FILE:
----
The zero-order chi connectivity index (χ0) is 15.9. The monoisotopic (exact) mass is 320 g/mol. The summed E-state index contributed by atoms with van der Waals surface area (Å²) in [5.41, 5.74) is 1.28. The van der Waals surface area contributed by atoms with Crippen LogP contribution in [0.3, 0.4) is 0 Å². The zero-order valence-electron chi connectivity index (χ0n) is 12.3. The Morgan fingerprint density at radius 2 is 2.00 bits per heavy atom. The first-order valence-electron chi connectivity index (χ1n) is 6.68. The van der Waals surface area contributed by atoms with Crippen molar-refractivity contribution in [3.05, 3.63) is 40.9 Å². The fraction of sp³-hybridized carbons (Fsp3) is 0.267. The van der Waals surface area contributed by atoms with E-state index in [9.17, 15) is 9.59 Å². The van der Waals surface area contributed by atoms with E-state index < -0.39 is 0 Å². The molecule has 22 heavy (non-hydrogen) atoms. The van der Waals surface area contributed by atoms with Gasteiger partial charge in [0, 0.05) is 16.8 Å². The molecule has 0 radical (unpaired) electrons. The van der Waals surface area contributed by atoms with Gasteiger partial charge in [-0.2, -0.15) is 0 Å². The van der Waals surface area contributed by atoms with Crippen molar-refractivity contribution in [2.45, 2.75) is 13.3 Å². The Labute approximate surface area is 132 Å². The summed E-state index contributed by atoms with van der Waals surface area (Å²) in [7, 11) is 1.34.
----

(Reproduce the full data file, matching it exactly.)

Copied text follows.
The zero-order chi connectivity index (χ0) is 15.9. The monoisotopic (exact) mass is 320 g/mol. The summed E-state index contributed by atoms with van der Waals surface area (Å²) in [5.41, 5.74) is 1.28. The van der Waals surface area contributed by atoms with Crippen LogP contribution in [0.3, 0.4) is 0 Å². The zero-order valence-electron chi connectivity index (χ0n) is 12.3. The Morgan fingerprint density at radius 2 is 2.00 bits per heavy atom. The first-order valence-electron chi connectivity index (χ1n) is 6.68. The van der Waals surface area contributed by atoms with Crippen molar-refractivity contribution in [3.05, 3.63) is 40.9 Å². The fraction of sp³-hybridized carbons (Fsp3) is 0.267. The van der Waals surface area contributed by atoms with E-state index in [9.17, 15) is 9.59 Å². The van der Waals surface area contributed by atoms with E-state index < -0.39 is 0 Å². The molecule has 22 heavy (non-hydrogen) atoms. The van der Waals surface area contributed by atoms with Gasteiger partial charge in [0, 0.05) is 16.8 Å². The molecule has 0 radical (unpaired) electrons. The van der Waals surface area contributed by atoms with Gasteiger partial charge in [-0.2, -0.15) is 0 Å². The van der Waals surface area contributed by atoms with Crippen molar-refractivity contribution in [2.45, 2.75) is 13.3 Å². The Labute approximate surface area is 132 Å². The summed E-state index contributed by atoms with van der Waals surface area (Å²) in [7, 11) is 1.34.